This triple threat trio, Physiotherapy students at SIT, are proud SEA Games medallists who have chased their sporting dreams with support from their lecturers and peers.
7 April was the last day of Lim Zi Xyan’s exams. Instead of taking a hard-earned break, the 24-year-old national wrestler flew to Kazakhstan the next day to prepare for the 2023 Southeast Asian (SEA) Games, where he was due to compete in the men’s freestyle under 65kg category.
There, he spent days shut indoors where he trained, studied, watched lecture videos, emailed professors, and then trained even more.
“After training, I couldn’t really rest as I had to study while going through a 10kg weight reduction. Being on a food deficit was draining and mentally tough,” recalled the second-year Singapore Institute of Technology (SIT) Physiotherapy student.
He was not alone in juggling multiple commitments. His teammates and Physiotherapy seniors, Danielle Lim Sue Ching and Lou Hong Yeow, were also at the training camp in Kazakhstan, where final-year student Danielle worked on her thesis when she was off the training mat. Physiotherapy graduate Hong Yeow was all too familiar with this balancing act, as he usually trains before and after his full-time job as a physiotherapist at Changi General Hospital.
All their hard work paid off, as each athlete equalled or bettered their previous SEA Games achievements.
It was the start of greater sporting achievements to come as Lim Zi Xyan (centre) clinched the bronze medal for wrestling (men's freestyle under 65kg category) in the 32nd SEA Games held from 5 to 17 May 2023. (Photo: SportSG / Bryan Foo)
Danielle won a silver medal in the women’s freestyle under 57kg, while Hong Yeow and Zi Xyan both achieved bronze in the men’s freestyle under 74kg and under 65kg categories respectively at the 32nd SEA Games held in Phnom Penh, Cambodia. It was also Zi Xyan’s first medal at his second Games participation. But the athletes would not have achieved their sporting dreams without the help of their peers and the supportive faculty at SIT.
Holistic Support from SIT
29-year-old Hong Yeow, who graduated two years ago, remembers the helpful staff at SIT fondly. He recalled emailing many professors, all of whom were enthusiastic in answering his questions promptly and extending submission deadlines. Zi Xyan agreed that the professors were pivotal in their support during his time of need.
Hong Yeow, who clinched bronze in the men’s freestyle under 74kg category, worked his way up to be the captain of the national wrestling team. (Photo: SportSG / Bryan Foo)
“The professors were always willing to spend time outside of school to help with my academics,” he said. “A/Prof Muhammad Rahizan Zainuldin, in particular, helped me with my modules by organising online sessions for me to clarify any doubts.”
However, 25-year-old Danielle’s performance during her clinical placement – where she was attached to a healthcare facility – was affected by her preparation for wrestling competitions. She felt that her first cycle of clinicals was too hectic for her training schedule, and chose to take a gap year in 2022.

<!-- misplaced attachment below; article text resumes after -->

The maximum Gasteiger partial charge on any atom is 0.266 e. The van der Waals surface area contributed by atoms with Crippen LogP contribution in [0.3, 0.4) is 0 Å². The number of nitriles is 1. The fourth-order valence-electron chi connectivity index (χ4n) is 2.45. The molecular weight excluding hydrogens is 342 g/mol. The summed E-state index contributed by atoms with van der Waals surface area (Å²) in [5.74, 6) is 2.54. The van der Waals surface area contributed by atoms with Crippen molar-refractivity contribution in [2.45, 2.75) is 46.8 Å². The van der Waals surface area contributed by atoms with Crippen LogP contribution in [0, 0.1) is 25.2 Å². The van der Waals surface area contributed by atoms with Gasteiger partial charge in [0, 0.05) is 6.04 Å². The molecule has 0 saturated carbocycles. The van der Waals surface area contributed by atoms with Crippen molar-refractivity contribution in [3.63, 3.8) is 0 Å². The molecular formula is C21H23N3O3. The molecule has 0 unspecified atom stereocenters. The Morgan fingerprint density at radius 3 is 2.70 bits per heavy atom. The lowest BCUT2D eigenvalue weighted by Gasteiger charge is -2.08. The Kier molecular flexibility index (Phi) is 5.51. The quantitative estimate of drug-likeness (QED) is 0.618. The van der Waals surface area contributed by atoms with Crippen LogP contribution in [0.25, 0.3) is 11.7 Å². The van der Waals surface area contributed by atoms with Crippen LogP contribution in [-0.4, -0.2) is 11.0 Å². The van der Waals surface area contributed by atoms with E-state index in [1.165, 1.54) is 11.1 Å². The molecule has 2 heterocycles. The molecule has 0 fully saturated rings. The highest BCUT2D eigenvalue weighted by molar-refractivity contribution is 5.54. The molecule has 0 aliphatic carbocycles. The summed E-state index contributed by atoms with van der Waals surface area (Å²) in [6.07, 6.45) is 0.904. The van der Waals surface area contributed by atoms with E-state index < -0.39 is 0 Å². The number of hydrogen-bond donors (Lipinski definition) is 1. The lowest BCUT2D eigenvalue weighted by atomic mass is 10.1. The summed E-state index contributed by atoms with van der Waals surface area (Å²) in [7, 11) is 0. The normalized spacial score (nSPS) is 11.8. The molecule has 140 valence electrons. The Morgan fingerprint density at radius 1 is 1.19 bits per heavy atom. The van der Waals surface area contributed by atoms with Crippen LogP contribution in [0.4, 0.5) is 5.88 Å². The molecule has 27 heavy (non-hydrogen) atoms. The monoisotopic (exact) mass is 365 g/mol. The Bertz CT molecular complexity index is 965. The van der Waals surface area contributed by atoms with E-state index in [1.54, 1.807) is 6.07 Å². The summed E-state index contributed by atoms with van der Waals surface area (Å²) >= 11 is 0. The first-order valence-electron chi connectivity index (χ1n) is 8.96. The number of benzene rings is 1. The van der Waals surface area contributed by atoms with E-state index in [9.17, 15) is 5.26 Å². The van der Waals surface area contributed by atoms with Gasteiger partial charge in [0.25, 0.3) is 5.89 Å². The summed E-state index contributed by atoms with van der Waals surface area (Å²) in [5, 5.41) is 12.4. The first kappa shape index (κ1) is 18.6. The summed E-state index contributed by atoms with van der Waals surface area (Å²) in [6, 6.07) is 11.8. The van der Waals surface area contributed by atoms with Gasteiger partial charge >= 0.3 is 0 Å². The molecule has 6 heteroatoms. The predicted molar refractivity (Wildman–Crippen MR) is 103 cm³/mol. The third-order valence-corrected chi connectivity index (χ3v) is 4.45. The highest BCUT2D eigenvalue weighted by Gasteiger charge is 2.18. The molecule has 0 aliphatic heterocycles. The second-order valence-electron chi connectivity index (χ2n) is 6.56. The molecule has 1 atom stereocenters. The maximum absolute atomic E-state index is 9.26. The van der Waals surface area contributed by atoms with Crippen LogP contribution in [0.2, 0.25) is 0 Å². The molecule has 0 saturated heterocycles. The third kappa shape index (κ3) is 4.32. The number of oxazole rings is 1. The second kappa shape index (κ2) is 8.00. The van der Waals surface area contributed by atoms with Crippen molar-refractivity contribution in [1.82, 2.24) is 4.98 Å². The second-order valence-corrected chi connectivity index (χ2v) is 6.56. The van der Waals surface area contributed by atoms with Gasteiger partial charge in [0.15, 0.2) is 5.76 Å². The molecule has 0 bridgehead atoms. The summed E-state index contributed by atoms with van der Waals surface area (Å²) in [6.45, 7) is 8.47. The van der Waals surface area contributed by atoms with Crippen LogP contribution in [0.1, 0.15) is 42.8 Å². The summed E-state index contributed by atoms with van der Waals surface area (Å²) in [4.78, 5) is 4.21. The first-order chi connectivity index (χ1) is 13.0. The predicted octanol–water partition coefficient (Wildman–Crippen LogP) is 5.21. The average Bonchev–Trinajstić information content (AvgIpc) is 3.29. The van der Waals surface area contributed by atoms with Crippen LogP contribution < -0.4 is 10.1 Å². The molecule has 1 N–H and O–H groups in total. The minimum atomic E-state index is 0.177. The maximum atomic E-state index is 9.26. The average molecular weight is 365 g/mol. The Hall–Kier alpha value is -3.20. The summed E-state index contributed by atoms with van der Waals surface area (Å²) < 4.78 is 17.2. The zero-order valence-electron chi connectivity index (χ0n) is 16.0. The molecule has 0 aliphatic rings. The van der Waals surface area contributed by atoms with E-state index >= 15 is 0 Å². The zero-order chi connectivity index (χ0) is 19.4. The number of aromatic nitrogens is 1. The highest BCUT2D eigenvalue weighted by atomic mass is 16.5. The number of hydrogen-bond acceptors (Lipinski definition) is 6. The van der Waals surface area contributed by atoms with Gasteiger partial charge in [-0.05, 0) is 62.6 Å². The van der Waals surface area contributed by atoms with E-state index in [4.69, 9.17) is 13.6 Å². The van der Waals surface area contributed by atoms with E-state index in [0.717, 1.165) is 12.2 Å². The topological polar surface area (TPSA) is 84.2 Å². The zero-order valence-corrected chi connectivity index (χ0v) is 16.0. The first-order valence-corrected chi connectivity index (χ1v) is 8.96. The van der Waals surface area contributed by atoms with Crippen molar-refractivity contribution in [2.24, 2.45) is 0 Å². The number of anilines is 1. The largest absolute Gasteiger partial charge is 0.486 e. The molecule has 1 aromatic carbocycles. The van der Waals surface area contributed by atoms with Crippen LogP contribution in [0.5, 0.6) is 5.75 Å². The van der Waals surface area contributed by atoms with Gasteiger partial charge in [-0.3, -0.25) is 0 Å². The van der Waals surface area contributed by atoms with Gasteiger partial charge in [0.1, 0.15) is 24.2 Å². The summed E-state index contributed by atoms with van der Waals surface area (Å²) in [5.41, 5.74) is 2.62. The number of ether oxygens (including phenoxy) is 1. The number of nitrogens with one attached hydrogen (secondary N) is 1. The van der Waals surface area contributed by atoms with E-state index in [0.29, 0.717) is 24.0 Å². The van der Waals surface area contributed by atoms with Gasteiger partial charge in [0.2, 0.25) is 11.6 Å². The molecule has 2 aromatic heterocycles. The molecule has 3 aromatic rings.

“It was mentally and physically challenging because I wanted to do well in both clinicals and training,” she said. “I didn’t want to neglect either.”
She credited her professors at SIT for tiding her over difficult times, as they helped rearrange her timetable in light of her gap year. She also continues to be supported by the university as a recipient of the SIT Scholarship, without which she would not have been able to carry on her studies while pursuing her sporting dreams.
“I’m really grateful to SIT and the donors for helping me on my academic journey,” she said.
Danielle targets the SEA Games gold medal next, having attained the silver medal in the women’s freestyle under 57kg category at this year's SEA Games. (Photo: SNOC / Weixiang Lim)
Physiotherapy Complements Passion
All three SITizens were inspired to study Physiotherapy for the same reason: they had previously sustained sports injuries and been treated by proficient physiotherapists.
Zi Xyan, who had suffered a high-grade hamstring tear from wrestling, draws similarity between physiotherapy and magic: “It was depressing and tough when I couldn’t train the way I wanted to. But my physiotherapist helped me get back to full-form wrestling within a year in 2017. This inspired me to pursue a meaningful profession in physiotherapy.”
Hong Yeow, who has been working as a physiotherapist for two years, added: “Having personally experienced the benefits of physiotherapy after sustaining sports injuries, I am driven to help other athletes regain their functions.”
The SITizens also appreciate how their physiotherapy education at SIT could be applied to wrestling. For example, when Zi Xyan sprained his hamstring during training, the team worked together to discuss his injury diagnosis and suggest effective rehabilitation exercises.
Fellow SITizens and SEA Games athletes (back row, 3rd from left) Shawn Chia Wei En, Lou Hong Yeow , Lim Zi Xyan , Pang Jia Cheng, and (front row from left) Melissa Yee Wai Teng, Danielle Lim, Enriquez Roxanne Rose Zulueta were hosted to a SEA Games appreciation dinner by the SIT management on 31 May. (SIT photo)
Going for Gold
While physiotherapy is a useful skill, Zi Xyan believes his wrestling experience has also helped him in his studies. It was through wrestling that he learned the important values of hard work and perseverance, which he later applied to physiotherapy.
Meanwhile, Hong Yeow and Danielle – who were Singapore’s first wrestlers at the 2022 Commonwealth Games – are aiming to strike gold at the 2025 SEA Games in Thailand. Danielle also hopes to ultimately qualify for the Olympics one day.
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